Review: Big Bad Wolf by Nele Neuhaus

Title: Big Bad Wolf {Kirchhoff and von Bodenstein}

Author: Nele Neuhaus

Published: PanMacmillan February 2014

Read an Excerpt

Status: Read from January 29 to 31, 2014 — I own a copy {Courtesy the publisher}

My Thoughts:

Publishers do both the author and their readers a disservice when they opt to translate series out of order. Snow White Must Die was the first book authored by Nele Neuhaus to be released in English with this, Big Bad Wolf, the second, but in the original German the titles are the 4th and 6th respectively and I’m irritated by the resultant gaps. While it is true that the cases the team investigates are resolved within the framework of a single novel, the characters personal stories are ongoing and the missing details do have an effect on my enjoyment of, and my attachment to, the series. @ Goodreads

With that rant out of my system…

As is Nuehaus’s habit, she begins Big Bad Wolf by introducing several seemingly unrelated characters and incidents, which slowly merge as the story unfolds. These include the discovery of a dead girl whose autopsy reveals signs of extensive and sustained abuse, an unscrupulous television host on the trail of a big story, a convicted pedophile on parole, a bikie gang leader, a woman worried about the changes in the behaviour of both her husband and daughter, and a vindictive Internal Affairs officer. As Chief Detective Inspector Pia Kirchoff and her partner, Detective Oliver von Bodenstein, investigate they begin to piece together the details of a horrific conspiracy which threatens to overwhelm them both.

With the large cast and multiple story threads, Big Bad Wolf can initially feel a little overcrowded and disjointed, but patience is eventually rewarded if you persevere. The story slowed for me around the middle, chiefly because I made the main connections very early and as such felt as if I was waiting for Pia and her team to catch up, but the shifts in character perspective ensures the pace rarely lags. The conclusion is tense and dramatic, but not as neat as may be expected.

Though rarely explicit, I found I had to put the book down at times and take a deep breath, finding some elements of the story emotionally distressing. Though the framework of this novel is fiction, it explores the horrifying reality of sexual violence against children and the extent of the network that trades in it.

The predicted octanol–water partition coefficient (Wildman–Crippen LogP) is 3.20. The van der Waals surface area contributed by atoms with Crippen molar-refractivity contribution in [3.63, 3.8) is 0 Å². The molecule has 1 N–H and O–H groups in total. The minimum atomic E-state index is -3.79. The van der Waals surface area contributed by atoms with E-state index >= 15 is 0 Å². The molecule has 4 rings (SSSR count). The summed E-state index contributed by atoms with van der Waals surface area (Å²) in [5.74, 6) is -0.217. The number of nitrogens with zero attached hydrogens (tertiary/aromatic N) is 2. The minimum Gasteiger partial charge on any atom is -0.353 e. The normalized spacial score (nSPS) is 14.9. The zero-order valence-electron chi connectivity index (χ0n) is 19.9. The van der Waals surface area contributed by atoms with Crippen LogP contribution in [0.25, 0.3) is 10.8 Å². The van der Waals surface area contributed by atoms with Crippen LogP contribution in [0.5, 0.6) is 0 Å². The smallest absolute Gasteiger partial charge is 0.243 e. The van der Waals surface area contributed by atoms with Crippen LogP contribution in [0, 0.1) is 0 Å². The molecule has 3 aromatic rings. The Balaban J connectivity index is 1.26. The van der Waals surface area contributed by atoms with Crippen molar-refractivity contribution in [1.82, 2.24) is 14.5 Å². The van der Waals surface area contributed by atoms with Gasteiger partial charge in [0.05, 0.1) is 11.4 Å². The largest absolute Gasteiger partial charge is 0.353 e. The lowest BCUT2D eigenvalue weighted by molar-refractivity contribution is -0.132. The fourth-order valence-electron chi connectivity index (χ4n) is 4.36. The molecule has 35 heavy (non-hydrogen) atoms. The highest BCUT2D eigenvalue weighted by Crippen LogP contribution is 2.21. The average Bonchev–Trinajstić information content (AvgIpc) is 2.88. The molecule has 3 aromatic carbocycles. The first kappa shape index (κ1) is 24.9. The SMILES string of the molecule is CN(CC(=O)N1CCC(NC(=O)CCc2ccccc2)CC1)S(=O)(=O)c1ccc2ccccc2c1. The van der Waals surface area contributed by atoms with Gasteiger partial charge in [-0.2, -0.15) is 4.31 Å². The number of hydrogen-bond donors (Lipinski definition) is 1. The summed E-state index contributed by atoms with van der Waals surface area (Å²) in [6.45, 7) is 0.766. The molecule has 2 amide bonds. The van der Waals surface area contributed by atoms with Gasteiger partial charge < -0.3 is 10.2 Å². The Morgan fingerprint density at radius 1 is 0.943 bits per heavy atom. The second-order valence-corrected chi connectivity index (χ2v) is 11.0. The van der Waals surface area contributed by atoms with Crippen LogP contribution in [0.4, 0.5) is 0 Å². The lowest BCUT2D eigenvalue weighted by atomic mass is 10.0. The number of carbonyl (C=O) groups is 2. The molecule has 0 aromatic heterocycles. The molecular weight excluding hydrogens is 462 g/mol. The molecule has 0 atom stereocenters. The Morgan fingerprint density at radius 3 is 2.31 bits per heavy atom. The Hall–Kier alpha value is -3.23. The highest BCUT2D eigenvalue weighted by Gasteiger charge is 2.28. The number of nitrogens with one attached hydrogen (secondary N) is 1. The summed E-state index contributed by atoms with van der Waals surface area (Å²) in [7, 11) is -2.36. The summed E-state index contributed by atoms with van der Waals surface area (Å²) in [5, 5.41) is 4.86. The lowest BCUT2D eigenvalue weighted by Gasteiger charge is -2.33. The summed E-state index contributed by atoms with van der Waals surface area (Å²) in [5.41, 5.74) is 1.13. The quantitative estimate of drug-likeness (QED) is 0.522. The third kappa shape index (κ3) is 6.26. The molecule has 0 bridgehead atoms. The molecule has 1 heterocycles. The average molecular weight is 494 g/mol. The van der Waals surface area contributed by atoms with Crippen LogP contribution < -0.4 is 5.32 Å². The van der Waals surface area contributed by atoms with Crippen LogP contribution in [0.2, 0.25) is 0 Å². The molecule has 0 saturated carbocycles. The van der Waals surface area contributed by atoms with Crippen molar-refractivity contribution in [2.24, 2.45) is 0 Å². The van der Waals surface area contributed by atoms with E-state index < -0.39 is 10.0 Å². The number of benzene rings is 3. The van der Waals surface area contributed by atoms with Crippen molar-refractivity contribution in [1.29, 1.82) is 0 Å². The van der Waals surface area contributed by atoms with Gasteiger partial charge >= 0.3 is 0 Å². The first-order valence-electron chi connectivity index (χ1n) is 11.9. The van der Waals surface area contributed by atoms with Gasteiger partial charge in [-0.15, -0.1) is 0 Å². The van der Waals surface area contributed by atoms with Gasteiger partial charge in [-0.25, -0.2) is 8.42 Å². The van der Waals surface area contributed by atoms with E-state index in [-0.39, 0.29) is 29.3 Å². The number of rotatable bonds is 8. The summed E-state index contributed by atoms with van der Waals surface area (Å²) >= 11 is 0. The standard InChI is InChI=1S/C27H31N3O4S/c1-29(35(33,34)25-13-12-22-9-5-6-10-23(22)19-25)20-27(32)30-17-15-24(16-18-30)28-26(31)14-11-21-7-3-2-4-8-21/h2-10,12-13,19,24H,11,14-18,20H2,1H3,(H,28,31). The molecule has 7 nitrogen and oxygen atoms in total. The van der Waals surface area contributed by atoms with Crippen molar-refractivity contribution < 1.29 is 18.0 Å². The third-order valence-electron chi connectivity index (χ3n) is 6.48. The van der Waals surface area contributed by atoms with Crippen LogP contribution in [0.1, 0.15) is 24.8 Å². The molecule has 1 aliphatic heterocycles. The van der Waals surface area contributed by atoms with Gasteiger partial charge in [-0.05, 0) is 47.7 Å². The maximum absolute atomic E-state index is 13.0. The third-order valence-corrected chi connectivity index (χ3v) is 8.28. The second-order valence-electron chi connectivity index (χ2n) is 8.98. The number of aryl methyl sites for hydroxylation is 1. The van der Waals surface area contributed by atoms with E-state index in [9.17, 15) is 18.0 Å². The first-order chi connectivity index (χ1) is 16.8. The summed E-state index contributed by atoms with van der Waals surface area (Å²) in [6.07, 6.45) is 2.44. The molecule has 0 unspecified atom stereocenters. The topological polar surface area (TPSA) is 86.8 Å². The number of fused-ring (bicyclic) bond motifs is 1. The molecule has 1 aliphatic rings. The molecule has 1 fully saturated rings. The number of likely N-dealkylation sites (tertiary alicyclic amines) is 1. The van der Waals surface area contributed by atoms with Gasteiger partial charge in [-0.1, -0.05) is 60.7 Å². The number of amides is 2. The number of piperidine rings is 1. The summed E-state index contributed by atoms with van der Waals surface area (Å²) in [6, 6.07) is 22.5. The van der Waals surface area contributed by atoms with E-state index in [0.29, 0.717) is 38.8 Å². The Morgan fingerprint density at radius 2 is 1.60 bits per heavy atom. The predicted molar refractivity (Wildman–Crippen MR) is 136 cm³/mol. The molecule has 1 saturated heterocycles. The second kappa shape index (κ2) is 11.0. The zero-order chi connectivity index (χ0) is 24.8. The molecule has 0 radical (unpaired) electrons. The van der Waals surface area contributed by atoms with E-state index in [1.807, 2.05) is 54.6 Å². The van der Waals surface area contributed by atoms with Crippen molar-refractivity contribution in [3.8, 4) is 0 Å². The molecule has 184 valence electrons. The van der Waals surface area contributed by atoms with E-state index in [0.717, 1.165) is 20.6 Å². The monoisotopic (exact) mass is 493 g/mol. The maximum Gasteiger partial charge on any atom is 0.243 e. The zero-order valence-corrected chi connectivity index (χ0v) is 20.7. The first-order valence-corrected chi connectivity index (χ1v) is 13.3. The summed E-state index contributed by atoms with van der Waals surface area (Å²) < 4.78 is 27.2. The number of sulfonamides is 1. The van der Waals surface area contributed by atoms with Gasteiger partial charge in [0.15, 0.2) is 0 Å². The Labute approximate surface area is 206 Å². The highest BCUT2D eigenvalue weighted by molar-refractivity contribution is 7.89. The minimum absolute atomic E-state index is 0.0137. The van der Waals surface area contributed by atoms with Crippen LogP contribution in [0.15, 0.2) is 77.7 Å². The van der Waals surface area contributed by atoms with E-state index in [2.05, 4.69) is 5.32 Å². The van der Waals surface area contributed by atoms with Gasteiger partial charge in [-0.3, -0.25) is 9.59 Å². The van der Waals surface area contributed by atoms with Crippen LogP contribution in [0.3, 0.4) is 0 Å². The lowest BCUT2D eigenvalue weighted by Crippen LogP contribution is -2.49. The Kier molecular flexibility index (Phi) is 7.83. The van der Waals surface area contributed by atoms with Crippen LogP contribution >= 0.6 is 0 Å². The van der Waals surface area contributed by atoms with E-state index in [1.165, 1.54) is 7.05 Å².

Overall, I thought Big Bad Wolf to be an absorbing and satisfying police procedural, though the premise is challenging and may be difficult for some readers. The translation is skilful, I only wish I had the opportunity to read the fifth novel to eliminate the gaps in the development of Pia and Oliver’s character.

Available to Purchase from

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Also published as Bad Wolf and Böser Wolf

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6 Comments (+add yours?)

  1. 1girl2manybooks
    Feb 04, 2014 @ 20:19:25

    I haven’t read this particular series but I have come across other translated fiction where they start at bk3 or translate the titles out of order and for the life of me I cannot understand why!

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  2. Kailana
    Feb 06, 2014 @ 03:57:04

    I thought that was the case with the books being released out of order. It is why I haven’t rushed out to read them. The books sound good, but you are not the first person to mention the loss of information because the series jumps around. And I like reading a series in order…

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  3. cleopatralovesbooks
    Feb 09, 2014 @ 05:29:07

    I really enjoyed Snow White Must Die but also couldn’t understand why the publishers didn’t go with the first in the series, with another gap this makes even less sense. I think I’d rather wait and start at the beginning now. Thanks for the great review!

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